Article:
My friend wrote, “I feel as though we went to sleep in one world and woke up in another, with different rules and a different atmosphere, which requires that we relearn how to breathe.” And then he offered to bring us lentils, sardines, or homemade soup. Before the pandemic, I was writing poems about a new planet. Now, I just want the things that tether me to this one.
I’m not writing poems. But I keep receiving invitations to share the pandemic poems I’m not writing, in print and via Zoom readings. While I’m not writing poems, I’m thinking of angels and laundry and keeping a difficult balance.
Ruba Ahmed’s new book called Bring Now the Angels arrived in the mail; I quarantined it, then opened the box after a day of Zoom meetings, manuscript revision, and student paper conferences. Here’s what I noticed first:
For leaving the fridge open
last night, I forgive you.
For conjuring white curtains
instead of living your life.
I am rationing these poems like I’m rationing our supply of oat milk.
For years, I’ve kept a reading journal. A simple text file organized by month and year, where I list the books I’ve finished, and any quotes or notes that will help me remember them more vividly. This record has crashed to a halt (instead of March and April entries, I’ll probably just write PANDEMIC). But even without it, I know my reading habits have changed, and not just because of limited library access. I’ve needed different books in the evenings. Instead of contemporary fiction, I’ve been re-reading gardening manuals, and Trollope’s Barchester novels, and Václav Havel’s The Power of the Powerless.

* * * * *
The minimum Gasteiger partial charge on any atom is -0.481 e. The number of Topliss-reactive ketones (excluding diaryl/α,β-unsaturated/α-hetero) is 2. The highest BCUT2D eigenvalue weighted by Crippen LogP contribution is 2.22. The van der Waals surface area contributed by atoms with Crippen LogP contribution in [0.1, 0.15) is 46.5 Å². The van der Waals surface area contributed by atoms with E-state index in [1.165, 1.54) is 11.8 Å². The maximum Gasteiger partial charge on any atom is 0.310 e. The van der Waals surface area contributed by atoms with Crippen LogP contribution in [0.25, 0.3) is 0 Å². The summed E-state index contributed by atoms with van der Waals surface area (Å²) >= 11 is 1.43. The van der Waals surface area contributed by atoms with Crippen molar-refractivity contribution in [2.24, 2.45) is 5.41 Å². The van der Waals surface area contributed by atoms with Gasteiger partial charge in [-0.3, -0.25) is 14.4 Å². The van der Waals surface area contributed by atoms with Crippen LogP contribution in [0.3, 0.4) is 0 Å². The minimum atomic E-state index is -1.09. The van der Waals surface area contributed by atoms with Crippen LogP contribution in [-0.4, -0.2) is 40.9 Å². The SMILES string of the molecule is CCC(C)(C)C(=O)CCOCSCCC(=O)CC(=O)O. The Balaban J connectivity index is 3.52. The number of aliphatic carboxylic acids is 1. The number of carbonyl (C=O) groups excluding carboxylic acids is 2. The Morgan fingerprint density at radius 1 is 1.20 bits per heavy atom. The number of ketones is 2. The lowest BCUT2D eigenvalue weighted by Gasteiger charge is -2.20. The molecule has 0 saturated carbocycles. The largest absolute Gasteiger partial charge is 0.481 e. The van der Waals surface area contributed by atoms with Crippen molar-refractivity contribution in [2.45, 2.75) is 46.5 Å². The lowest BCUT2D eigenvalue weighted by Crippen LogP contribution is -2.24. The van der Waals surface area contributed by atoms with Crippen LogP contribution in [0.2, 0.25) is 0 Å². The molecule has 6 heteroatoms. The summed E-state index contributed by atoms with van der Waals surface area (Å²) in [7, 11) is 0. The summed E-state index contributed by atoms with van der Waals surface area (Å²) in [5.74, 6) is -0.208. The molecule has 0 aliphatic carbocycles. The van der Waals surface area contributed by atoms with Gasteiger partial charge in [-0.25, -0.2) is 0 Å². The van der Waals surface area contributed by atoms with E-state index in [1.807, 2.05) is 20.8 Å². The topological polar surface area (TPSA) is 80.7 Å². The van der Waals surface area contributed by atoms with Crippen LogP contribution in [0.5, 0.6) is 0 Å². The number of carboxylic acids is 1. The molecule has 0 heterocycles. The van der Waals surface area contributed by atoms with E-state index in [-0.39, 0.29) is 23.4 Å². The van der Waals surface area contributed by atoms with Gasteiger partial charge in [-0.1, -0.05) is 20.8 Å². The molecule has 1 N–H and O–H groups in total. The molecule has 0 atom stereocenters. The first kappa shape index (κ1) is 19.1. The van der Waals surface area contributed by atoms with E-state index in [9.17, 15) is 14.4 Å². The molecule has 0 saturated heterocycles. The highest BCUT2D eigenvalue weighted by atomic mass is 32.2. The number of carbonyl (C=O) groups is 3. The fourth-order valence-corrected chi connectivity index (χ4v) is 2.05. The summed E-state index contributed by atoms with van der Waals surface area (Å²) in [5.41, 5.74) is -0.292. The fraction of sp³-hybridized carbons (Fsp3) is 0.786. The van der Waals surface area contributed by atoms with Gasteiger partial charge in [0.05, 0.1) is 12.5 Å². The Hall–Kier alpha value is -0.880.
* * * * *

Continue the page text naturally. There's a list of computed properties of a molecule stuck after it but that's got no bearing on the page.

I’m also trying to imagine what it would look like to do a good job at online teaching. The Berkeley semester is long even in ordinary circumstances. By mid-April, my students don’t want to attend yet another online lecture or workshop. They want me to give them lots of written feedback on their paper drafts. And they want to meet on Zoom to talk about writing and revision, and how weird their housemates are. So that’s what I’m doing. I am a developmental editor and a proofreader for many hours each day. I don’t know if this makes me less of a teacher. Each Monday, I email lesson ideas and writing prompts to a colleague whose students are still clinging to her workshop like a life raft.
One day, we watch the laundry: a neon frock
sings itself an aria in the flood. Restlessness
is the last ordinary map. You say, swim
and mean a well-lighted room (not the riptide
of dark linens). Or you mean
direction is gratuitous, and life
is a blank anthem, and the angels
are blue glass bottles, and, goodbye
goodbye a thousand times,
and only the strange
is true, and the bottles
lift their phenomenal eyes.
In the midst of this: a full weekend sewing fabric face masks for friends, family, and neighbors, because I am the one with a cache of elastic. Then a week with the sewing machine sitting across from me at the kitchen table that’s also my desk, crowding my husband at meals. He never complains about this. Instead, he wears hoodies and fuzzy slippers instead of suits, and learns to make no-knead bread.